Fort Meade criticized for liquor store proposal Business owners fear losing patrons WEST COUNTY -- Crofton * Odenton * Fort Meade * Gambrills


Fort Meade's proposal to open a liquor store on post is sparking protests from Odenton business owners who claim the Army installation is stealing customers away from the community with cheaper, tax-free products.

Business owners, backed by the West County Chamber of Commerce, have written letters to the Maryland congressional delegation and local beverage associations, asking for help in fighting the new store.

"We just think it is totally unfair for the government to be swallowing up the local business people," said William Chewning, who owns several businesses on Route 175 across the main entrance to Fort Meade and has connections to two liquor stores.

Post officials, who are applying for a liquor license from the federal Bureau of Alcohol, Tobacco and Firearms, said the installation needs the money to fund morale programs, especially during military downsizing.

"The way that things are going requires me to utilize those assets and get those dollars here," said Col. Robert G. Morris III.

The garrison commander said many soldiers and their dependants, including his wife, travel to other government installations to buy liquor, even if they are farther away than the eight stores on Route 175 between Odenton and Jessup.

"Why should my soldiers and sailors and airmen and Marines go to [Fort] Dix, Aberdeen, the Naval Academy, [Fort] Belvoir to buy liquor when they ought to be able to do that at Fort Meade?" he asked.

Post officials said plans for the package store have yet to be drawn, but the preferred site is the Towne Centre on MacArthur Road. Only military personnel and their families -- active duty and retired -- would be allowed to shop at the store. There are 295 soldiers in the Fort Meade garrison.

Civilian employees of the government -- several thousand work at Fort Meade -- would not be allowed in the store.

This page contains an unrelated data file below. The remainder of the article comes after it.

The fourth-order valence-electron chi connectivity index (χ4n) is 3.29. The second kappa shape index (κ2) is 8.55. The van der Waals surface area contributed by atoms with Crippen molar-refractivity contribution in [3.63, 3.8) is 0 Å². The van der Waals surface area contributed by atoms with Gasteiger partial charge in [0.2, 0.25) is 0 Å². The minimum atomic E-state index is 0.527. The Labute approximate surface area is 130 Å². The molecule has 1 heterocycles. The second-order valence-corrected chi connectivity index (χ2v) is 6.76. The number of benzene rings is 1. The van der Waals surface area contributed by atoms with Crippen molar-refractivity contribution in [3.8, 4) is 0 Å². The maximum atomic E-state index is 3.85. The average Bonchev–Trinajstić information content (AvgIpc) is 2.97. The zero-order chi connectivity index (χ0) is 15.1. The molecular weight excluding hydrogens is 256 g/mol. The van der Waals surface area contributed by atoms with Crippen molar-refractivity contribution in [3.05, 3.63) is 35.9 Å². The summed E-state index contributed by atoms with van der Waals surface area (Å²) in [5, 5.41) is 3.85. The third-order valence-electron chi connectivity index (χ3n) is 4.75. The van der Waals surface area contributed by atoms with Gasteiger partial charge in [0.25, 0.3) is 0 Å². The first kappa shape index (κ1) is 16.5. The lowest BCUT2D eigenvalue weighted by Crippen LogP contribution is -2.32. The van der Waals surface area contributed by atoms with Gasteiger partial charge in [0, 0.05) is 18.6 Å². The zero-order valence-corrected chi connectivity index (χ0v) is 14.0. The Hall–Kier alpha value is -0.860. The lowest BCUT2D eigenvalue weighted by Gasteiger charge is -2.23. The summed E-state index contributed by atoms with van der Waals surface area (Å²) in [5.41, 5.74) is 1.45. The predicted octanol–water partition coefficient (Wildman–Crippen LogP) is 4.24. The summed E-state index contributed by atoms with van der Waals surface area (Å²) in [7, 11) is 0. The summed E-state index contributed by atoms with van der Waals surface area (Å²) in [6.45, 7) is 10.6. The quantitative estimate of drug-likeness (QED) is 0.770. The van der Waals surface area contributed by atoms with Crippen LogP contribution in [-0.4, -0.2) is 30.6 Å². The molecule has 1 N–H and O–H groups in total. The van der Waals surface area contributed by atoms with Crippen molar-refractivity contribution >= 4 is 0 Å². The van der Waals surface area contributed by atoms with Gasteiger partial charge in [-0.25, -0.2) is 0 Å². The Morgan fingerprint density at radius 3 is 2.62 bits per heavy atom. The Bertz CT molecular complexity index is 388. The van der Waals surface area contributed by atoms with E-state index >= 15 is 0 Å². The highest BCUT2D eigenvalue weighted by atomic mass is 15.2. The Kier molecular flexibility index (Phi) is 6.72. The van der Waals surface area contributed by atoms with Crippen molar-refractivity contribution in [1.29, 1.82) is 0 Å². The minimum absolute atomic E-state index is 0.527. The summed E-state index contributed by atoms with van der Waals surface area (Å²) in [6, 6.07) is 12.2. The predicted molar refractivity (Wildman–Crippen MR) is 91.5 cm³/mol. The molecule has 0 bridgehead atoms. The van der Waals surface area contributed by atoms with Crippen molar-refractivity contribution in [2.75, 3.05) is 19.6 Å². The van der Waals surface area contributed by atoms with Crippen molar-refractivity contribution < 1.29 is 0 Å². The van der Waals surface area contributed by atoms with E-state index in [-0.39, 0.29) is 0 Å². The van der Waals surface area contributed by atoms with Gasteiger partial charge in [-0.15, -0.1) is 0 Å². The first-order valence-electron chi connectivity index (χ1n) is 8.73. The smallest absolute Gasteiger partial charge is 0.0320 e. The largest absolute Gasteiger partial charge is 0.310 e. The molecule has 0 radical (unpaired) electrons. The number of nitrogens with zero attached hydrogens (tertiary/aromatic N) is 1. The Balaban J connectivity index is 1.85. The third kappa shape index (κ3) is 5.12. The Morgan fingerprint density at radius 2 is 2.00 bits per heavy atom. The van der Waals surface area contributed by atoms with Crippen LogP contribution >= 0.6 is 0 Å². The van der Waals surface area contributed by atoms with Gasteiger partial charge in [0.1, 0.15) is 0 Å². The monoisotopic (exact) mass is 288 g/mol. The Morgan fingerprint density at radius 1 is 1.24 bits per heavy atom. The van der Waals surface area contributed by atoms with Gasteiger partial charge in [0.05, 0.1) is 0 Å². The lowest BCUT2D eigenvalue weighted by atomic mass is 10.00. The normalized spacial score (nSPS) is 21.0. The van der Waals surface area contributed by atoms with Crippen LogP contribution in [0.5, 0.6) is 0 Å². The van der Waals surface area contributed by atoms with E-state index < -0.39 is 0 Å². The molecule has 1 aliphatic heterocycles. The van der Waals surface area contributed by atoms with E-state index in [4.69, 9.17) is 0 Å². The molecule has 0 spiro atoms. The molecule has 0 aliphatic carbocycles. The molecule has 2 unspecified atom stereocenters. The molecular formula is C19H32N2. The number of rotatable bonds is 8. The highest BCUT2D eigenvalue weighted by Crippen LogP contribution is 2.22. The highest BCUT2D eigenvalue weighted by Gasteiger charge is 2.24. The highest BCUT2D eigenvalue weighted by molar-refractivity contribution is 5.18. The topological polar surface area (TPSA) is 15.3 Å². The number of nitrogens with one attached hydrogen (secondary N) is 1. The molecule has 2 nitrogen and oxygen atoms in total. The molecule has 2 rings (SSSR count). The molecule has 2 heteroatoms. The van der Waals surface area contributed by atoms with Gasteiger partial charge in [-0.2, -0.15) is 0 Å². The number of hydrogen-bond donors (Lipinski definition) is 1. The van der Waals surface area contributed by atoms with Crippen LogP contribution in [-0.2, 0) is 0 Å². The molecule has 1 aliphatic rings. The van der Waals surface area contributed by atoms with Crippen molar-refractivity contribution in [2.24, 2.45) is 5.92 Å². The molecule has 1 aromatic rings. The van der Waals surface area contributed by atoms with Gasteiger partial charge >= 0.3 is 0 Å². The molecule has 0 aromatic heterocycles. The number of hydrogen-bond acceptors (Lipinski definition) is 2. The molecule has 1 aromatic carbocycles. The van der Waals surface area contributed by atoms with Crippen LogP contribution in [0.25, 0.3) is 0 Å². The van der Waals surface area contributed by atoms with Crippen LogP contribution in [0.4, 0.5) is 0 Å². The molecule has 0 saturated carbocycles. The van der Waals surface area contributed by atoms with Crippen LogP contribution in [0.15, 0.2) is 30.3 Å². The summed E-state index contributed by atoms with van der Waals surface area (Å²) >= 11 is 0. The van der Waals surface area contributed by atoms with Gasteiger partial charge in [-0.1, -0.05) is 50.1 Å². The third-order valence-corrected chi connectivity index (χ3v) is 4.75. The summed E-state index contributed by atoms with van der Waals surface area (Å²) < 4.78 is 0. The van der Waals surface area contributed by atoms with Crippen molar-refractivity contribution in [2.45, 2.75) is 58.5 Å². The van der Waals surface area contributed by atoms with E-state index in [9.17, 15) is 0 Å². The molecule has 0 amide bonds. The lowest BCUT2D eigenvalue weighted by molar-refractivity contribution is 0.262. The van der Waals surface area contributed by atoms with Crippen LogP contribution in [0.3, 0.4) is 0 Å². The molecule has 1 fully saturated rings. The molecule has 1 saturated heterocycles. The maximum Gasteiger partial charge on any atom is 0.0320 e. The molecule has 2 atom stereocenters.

The Post Exchange sells beer and wine, and alcohol is served at two post bars, the Officer's Club and the Four Winds Non-Commissioned Officers Club. Beer is sold at football games and other events and alcohol is served at the golf course club house.

Marcia Hall, executive director of the West Anne Arundel Chamber of Commerce, said there are enough places around Odenton to buy liquor, and another one on a military installation is not needed.

She also disputed Colonel Morris' claims that soldiers travel to other bases, even ones out of state, to buy their liquor.

"That's a long way to go," she said. "They may go once in a while to stock up, but for your Saturday night party, they still use the local stores."

Mr. Chewning, who rents a liquor store on Route 175 and whose wife owns The Place, a liquor store on Route 170, near Route 175, said he sees people in military uniforms in the establishments all the time.

Mr. Chewning said the business community has fought successfully in the past to keep a liquor store off of Fort Meade. There are 200 liquor stores around Fort Meade in three counties, he said. "We don't see the need for another."

County Council Chairman David G. Boschert, who represents the Fort Meade-Odenton area, said he plans to meet with Colonel Morris to discuss the issue. But he said he is cautious because of the recent boot camp issue, in which residents complained the former garrison commander didn't let residents in on the decision-making process.

"If it is like it was under the boot camp, then why should I bother with a meeting?" Mr. Boschert asked. "They are just going to do what they want to do anyway."

Colonel Morris said the money generated from the liquor store, along with other exchange services, pays for libraries, gymnasiums, craft shops, pools, athletic fields and youth activities on post.

He said Fort Belvoir took in $1.5 million last year from its services, "and they are half the size of Fort Meade."

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